I was satisfied with this (and, as an aside, that last point is an interesting one). I suppose my worry about his use of that concept for a band name comes from growing up with industrial noise and power electronics in the 1980s and 1990s. That scene was overflowing with idiots vying to be the most ‘shocking’ or ‘challenging’ or ‘transgressive’ and I suppose when I found out what ‘nacht and nebel’ referred to I was taken back to those tedious times. Now I see that is not Henry’s intention at all and, whilst I am still squeamish about the use of such concepts/imagery in this context, I’m happy to acknowledge that he has at least thought this through.
OK, let’s lighten the mood.
Colectivo N is the improv duo of RFM regular Miguel Perez (La Mancha Del Pecado, The Skull Mask) and his compañero Picho. La Ultima Tocada (June 2, 2013) is the document of their last gig together before Picho moved way over west to that other crazy border town Tijuana. What we have here is a very entertaining quarter hour of Miguel jaggling the strings (yes I know jaggling isn’t a proper word but you know exactly what I mean, don’t you?) of his guitar whilst Picho wails comically and/or mournfully through a strangulated trumpet. There are vocals: sardonic interludes and some exaggerated, grunting pastiche of lounge jazz – a bit in the first few minutes reminded me of the scat solo in the immortal ‘mnah mnah’ Muppet Show sketch. Worth noting that this performance did not take place in the Juarez equivalent of the Fox & Newt in front of a knowing, improv-savvy audience but in a regular bar in front of bemused punters who had little idea what was occurring. These boys have some big brass balls. Miguel tells me that the recording cuts out before the applause because… there was no applause. Which is both hilarious and awesome.
After all this noisy racket my poor infected ears needed a little balm so, on a whim, I made a visit to the website of long-term friend of this blog Brian Lavelle. Brian’s work, that is: his own recordings and those made by friends and associates released by him on his Bandcamp label Dust, Unsettled, is uniformly excellent. To my shame, a quick search of this blog reveals that he has not been mentioned recently. My apologies – I suspect this is because I rather take him and the quality of his offerings for granted. Erik Satie once described selections of his own work as ‘furniture music’, meaning them to be used as background ambience, and I have to admit to treating Brian’s back catalogue as a kind of wing-backed leather armchair. Around Midwich Mansions his music is ‘used’ – as a lullaby, a massage, an exotic holiday, a diverting puzzle – rather than ‘listened to’ as such. Sounds like a back-handed compliment, I know, but I’m sure he wouldn’t mind.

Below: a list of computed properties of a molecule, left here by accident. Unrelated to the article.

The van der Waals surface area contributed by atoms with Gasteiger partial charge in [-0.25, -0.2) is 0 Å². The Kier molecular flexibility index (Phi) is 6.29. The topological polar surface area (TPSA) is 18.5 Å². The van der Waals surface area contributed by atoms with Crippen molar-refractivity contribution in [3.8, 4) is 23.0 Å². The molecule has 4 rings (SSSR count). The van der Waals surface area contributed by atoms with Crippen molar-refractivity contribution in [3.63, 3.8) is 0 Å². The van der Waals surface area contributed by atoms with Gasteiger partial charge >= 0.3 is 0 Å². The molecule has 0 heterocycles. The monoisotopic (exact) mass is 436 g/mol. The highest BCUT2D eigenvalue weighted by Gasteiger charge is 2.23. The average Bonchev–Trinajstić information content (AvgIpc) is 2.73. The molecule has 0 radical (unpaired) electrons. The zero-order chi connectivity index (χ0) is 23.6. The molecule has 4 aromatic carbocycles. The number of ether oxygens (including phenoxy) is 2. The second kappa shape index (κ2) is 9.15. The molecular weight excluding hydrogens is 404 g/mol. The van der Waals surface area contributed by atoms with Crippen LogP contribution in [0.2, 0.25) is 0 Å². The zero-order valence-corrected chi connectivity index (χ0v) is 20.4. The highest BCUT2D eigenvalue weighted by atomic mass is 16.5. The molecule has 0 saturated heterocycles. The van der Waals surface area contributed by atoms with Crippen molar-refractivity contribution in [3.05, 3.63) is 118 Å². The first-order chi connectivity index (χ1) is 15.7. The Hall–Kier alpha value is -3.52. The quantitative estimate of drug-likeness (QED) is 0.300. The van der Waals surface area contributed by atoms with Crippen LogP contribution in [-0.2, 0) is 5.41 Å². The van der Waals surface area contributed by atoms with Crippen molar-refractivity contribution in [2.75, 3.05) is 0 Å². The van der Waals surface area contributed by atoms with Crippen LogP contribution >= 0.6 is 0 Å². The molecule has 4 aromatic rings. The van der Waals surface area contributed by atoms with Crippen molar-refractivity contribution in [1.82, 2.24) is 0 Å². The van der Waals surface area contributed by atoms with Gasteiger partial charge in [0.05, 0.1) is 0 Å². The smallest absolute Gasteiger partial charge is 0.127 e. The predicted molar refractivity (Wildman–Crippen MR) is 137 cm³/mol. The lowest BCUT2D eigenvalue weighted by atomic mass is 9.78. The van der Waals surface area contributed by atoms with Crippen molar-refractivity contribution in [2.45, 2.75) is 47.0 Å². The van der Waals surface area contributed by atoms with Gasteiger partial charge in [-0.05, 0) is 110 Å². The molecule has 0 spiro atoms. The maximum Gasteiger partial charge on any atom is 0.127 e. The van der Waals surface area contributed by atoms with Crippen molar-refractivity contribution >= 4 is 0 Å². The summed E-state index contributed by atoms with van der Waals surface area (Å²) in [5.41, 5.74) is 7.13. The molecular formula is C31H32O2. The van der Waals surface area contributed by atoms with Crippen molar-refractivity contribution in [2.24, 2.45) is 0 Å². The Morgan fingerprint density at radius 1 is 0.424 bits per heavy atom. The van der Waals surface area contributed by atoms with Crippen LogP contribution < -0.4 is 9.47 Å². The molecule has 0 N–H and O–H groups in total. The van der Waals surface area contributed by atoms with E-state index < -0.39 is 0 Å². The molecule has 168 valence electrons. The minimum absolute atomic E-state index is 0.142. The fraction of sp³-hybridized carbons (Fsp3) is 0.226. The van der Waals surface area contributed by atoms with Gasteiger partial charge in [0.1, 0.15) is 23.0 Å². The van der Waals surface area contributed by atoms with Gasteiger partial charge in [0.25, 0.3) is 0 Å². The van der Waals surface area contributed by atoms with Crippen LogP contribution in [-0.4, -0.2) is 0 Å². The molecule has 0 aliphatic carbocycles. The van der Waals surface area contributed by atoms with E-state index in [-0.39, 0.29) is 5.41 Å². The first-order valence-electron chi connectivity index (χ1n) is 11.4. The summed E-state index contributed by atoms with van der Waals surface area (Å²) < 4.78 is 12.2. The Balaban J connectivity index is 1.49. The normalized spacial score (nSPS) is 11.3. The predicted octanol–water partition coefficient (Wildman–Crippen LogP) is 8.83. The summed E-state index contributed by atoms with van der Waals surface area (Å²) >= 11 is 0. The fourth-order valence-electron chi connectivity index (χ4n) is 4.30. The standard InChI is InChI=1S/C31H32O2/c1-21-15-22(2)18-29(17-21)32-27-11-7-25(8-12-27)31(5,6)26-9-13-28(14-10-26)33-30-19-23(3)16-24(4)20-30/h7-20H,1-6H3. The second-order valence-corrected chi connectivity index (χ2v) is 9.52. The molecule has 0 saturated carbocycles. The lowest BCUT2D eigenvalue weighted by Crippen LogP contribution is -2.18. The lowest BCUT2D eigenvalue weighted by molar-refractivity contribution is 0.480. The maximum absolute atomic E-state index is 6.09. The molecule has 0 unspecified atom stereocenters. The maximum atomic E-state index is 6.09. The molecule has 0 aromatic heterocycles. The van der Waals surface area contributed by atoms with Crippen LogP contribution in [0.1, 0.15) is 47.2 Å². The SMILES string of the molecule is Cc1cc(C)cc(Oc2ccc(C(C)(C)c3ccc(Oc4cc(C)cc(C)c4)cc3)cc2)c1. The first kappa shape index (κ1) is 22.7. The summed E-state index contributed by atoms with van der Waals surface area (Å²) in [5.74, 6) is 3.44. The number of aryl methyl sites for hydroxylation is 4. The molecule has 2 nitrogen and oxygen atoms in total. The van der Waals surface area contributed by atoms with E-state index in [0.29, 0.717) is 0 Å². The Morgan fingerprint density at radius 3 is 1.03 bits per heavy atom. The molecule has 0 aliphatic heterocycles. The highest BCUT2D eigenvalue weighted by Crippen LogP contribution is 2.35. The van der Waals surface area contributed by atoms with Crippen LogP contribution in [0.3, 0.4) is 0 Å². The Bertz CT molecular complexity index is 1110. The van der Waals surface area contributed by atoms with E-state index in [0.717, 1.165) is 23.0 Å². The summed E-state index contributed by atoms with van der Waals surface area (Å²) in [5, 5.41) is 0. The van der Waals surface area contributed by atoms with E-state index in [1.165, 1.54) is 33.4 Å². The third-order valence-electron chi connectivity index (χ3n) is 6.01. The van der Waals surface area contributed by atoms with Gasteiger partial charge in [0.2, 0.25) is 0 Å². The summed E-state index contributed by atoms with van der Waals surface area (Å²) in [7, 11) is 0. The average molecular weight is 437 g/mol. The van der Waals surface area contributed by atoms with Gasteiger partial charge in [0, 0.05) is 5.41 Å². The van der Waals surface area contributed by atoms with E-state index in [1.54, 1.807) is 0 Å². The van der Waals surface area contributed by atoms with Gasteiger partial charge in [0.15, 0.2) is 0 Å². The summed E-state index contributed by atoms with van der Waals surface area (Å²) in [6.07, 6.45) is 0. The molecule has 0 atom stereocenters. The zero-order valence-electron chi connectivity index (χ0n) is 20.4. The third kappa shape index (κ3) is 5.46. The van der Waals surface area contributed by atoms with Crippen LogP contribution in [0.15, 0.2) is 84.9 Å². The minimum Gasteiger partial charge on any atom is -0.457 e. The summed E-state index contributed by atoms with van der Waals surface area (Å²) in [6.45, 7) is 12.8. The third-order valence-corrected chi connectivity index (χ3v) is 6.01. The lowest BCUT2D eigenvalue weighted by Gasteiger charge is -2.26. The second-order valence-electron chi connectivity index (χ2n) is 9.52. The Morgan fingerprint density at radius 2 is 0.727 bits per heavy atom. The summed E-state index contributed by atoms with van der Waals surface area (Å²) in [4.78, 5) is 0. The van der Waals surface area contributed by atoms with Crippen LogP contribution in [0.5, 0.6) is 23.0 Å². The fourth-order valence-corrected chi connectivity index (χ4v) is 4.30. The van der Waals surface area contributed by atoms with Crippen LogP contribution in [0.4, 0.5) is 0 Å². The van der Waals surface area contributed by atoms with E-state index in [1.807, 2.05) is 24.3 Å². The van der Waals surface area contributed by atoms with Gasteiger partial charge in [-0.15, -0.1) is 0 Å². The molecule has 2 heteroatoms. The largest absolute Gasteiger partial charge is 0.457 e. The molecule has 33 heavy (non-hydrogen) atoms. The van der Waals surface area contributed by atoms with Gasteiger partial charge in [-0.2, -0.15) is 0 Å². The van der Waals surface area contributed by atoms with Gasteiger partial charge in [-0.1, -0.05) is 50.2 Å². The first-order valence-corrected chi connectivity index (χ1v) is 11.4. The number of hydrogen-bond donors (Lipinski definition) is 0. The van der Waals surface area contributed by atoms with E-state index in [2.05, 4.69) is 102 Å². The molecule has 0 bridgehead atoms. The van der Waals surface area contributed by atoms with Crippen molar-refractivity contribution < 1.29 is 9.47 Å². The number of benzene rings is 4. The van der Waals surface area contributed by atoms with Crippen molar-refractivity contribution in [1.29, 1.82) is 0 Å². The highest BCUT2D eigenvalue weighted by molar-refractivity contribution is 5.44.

Take, for example, The Night Ocean a 40 minute, single track album inspired by an atmospheric short story by H.P. Lovecraft and R.H. Barlow (a pdf version of which is thoughtfully included with the download). It ripples in the cool offshore breeze, it shimmers with reflected moonlight (‘Yet for me there is a haunting and inscrutable glamour in all the ocean’s moods. It is in the melancholy silver foam beneath the moon’s waxen corpse…’), it fizzes as each stroke disturbs the plankton and triggers a phosphorescent display. And that is it: no driving forward momentum, no complicated narrative, just a barely perceptible ebb and flow. By using ‘stop’ or ‘repeat’ this track can be made to last exactly as long as you need it to. An excellent example of the underrated sub-genre LNW (lovely noise wall).
If the concept of ‘goodwill’ could be transformed into a band then the result would be The Subs, such is the regard with which they are held. The doe-eyed adoration is justly deserved, however, as the duo of Markylooloo (Stoke scene veteran, paragon of virtue) and Mika (the girl who radiates sunshine) produce electro-pop perfection. The band’s small but exquisite catalogue of songs, crafted in fits of sporadic creativity spanning two decades, is almost overwhelmingly charming. Cute without being twee, sweet without being saccharine, daft without being stupid – it’s as groovily, refreshingly life-affirming as eating ice-lollies in the park on a warm Sunday afternoon. Lovely.
Right then, here’s where to get all this great stuff: